“Anu atha, what is Vat-ral-koz-ham-bu?” asks my nephew Shriram who’s just landed in Madras and been taken to visit the sights – one of which is a famous local sweets and savouries shop. Puzzled, i walk over to the shelf that he was staring at in fascination.
Omg, you’s better start learning a bit of Tamil, or rather, Tamizh, now that you’re going to be here for five years! You’d better learn to pronounce Vatra kozhambu properly or else you’ll get beaten up sometime in the years you’re going to be here!” And he proceeded to receive his first of many lessons in pronouncing the Tamil “zha” – the lessons continued for five years till he left Madras but he never got beyond a “C” in pronunciation!
Can’t blame him though, i married a Tamilian and it took me 6 months of hardcore Tamil immersion before i got it right! Not to mention having an uncle whose Ph.D thesis in phonetics (honest-to-god, I’m NOT making this up!) was based on this one sound – unique to the Tamizh language! For those of you still struggling with it,, try curling your tongue upwards into a “U” and saying “llll” through the curve – enjoy!
My own first encounter with this dish was a disaster – it looked like a browner version of the familiar sambar and so i piled it on – four large ladlefuls – on to my rice – only to have my tongue curl up backwards and upwards in the sheer shock of the sour taste and i went “llllll” in disgust! Am pretty sure now that’s how the Tamilians got to invent the sound “zha” – the shock of vatral kozhambu (or vatha kozhambu – easier to say!) – the first guy must have gone “llll… ” and his “paattu master” (the ubiquitous music teacher in every good Tamilian household!) must have decided he had a prodigy on his hands!!! ZH-UH!!!
Here goes the dish dear to the hearts of everyone south of Nellore!
Drumsticks (not chicken, i’ve told you this earlier but the hard, 2-foot long bean called “murunga” in Tamil and “moringa moringa” to give it it’s botanical due) – 2 cut into 2 cm long pieces. Or spring onions – 1 handful. Or dried “vatral 2 tbsp – salted and sun-dried variety of seeds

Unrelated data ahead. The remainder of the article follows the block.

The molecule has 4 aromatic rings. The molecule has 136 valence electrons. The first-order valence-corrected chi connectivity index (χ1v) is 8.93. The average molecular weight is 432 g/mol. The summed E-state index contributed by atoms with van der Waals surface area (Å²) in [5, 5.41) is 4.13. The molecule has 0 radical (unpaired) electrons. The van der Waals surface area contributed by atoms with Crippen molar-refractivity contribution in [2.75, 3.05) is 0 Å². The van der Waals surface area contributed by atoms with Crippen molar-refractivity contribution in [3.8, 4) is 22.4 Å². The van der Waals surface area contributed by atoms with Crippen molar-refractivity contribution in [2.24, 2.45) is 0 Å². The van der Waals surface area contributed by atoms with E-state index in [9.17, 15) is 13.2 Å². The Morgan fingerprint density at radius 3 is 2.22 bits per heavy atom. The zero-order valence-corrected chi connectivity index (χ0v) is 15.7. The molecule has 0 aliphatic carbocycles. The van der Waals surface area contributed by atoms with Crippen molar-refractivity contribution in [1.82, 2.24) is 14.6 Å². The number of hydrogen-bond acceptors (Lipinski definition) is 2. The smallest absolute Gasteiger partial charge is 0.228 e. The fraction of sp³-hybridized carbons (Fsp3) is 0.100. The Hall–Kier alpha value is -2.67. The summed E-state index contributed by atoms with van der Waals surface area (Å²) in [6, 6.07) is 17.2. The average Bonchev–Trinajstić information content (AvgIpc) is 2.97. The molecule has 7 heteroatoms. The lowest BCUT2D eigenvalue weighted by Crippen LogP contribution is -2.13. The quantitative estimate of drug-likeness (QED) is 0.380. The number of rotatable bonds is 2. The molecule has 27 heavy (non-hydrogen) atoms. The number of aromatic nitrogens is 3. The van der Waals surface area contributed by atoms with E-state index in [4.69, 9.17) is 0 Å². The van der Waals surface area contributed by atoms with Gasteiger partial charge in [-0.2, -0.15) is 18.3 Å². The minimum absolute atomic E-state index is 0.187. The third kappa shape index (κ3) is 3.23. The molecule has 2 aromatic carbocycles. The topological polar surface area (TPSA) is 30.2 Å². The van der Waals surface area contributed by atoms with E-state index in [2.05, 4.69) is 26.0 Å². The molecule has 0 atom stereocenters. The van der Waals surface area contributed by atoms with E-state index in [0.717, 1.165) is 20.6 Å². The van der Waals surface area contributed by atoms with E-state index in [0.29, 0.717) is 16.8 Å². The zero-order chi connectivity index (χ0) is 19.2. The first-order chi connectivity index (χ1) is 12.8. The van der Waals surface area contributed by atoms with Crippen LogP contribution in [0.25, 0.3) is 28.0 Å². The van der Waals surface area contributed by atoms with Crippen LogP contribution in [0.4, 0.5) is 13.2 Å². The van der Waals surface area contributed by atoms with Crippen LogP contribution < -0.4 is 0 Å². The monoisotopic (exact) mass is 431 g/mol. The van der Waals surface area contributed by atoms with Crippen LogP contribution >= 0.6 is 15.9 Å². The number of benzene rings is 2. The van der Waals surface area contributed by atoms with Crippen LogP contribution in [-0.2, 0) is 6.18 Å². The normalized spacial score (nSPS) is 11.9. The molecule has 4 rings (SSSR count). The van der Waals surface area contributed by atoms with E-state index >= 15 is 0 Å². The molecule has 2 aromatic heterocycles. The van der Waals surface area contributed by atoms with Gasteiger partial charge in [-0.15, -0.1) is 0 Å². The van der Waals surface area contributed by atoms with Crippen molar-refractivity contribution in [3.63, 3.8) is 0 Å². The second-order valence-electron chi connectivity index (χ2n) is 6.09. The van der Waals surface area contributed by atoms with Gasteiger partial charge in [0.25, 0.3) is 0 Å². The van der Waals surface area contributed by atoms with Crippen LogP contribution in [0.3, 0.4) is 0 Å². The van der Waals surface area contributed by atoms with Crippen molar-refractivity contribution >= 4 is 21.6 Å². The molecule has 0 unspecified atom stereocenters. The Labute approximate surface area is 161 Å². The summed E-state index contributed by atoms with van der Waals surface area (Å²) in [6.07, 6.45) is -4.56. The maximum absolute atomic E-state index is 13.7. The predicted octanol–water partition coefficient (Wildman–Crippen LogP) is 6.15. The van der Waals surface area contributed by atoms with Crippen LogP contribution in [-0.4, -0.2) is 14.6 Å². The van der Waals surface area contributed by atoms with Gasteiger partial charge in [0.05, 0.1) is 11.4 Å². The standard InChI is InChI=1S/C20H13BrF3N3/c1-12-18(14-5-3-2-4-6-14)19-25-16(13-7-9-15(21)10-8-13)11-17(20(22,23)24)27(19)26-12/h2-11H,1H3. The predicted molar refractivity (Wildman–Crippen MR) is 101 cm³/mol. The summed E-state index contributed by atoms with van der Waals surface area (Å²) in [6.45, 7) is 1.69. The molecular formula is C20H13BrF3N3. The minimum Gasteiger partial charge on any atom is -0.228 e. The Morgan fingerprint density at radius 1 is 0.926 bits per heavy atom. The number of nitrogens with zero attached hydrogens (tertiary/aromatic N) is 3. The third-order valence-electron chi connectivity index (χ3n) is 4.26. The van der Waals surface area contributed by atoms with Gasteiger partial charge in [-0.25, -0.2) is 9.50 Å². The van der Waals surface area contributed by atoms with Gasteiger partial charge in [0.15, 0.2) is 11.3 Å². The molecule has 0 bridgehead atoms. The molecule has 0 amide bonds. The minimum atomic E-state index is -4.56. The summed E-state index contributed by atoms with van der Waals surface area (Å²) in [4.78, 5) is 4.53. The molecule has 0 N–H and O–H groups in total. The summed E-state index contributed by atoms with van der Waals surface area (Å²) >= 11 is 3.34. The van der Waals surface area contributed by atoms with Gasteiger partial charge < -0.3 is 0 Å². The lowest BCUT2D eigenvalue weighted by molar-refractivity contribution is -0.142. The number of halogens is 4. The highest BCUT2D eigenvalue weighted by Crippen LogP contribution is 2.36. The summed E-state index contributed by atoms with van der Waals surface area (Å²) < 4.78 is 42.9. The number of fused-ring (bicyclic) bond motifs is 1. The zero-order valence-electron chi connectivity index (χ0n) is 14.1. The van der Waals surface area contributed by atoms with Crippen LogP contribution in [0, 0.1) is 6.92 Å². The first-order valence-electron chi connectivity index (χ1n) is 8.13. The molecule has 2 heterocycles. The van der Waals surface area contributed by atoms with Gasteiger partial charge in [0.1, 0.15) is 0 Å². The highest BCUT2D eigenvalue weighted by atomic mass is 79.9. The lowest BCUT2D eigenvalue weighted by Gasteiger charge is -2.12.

Sambar powder – 3 tbsp
Tamarind paste – 2 tsp
Jaggery – 1 to 1.5 tbsp
Rice flour for thickening – 1 tsp)
Sesame oil – 2 tbsp
Fenugreek seeds – roasted and powdered – 1 tsp
Turmeric – 1/4 tsp
Asafoetida – 1 generous pinch
Curry leaves – 2 sprigs
Garlic pods- optional) – 10
Mustard seeds – 1/2 tsp
Chana dal (bengal gram dal) – 1 tsp
Urad dal – 1/2 tsp
Heat the oil in a pan, add the mustard. Let it splutter and add the chana dal and the urad dal. Let them turn golden brown and add the curry leaves and asafoetida. Add the sambar powder and turmeric and turn over for about 30 seconds. Add the vegetables and mix well. If using shallots, fry for a little longer. If using garlic, add at this stage and fry for a couple of minutes.. Add two cups of water, cover and cook for 5 minutes. Add the tamarind paste, jaggery, salt, fenugreek seed powder and a slurry of rice flour. Cook for a further 10-15 minutes till the vegetables are tender and the fragrance is so overpowering that you begin to lick the ladle ;).
Switch off, serve with hot rice and appadams.
Vathaaks (our nickname for this) tastes even better the next day. Keeps for a week – I challenge you to!
Oh, an btw, roll your tongue over and say “lllll…..”!!
btw, working with only one eye open – having a small polyp removal today -so there may be some spell errors – please to forgive!!!!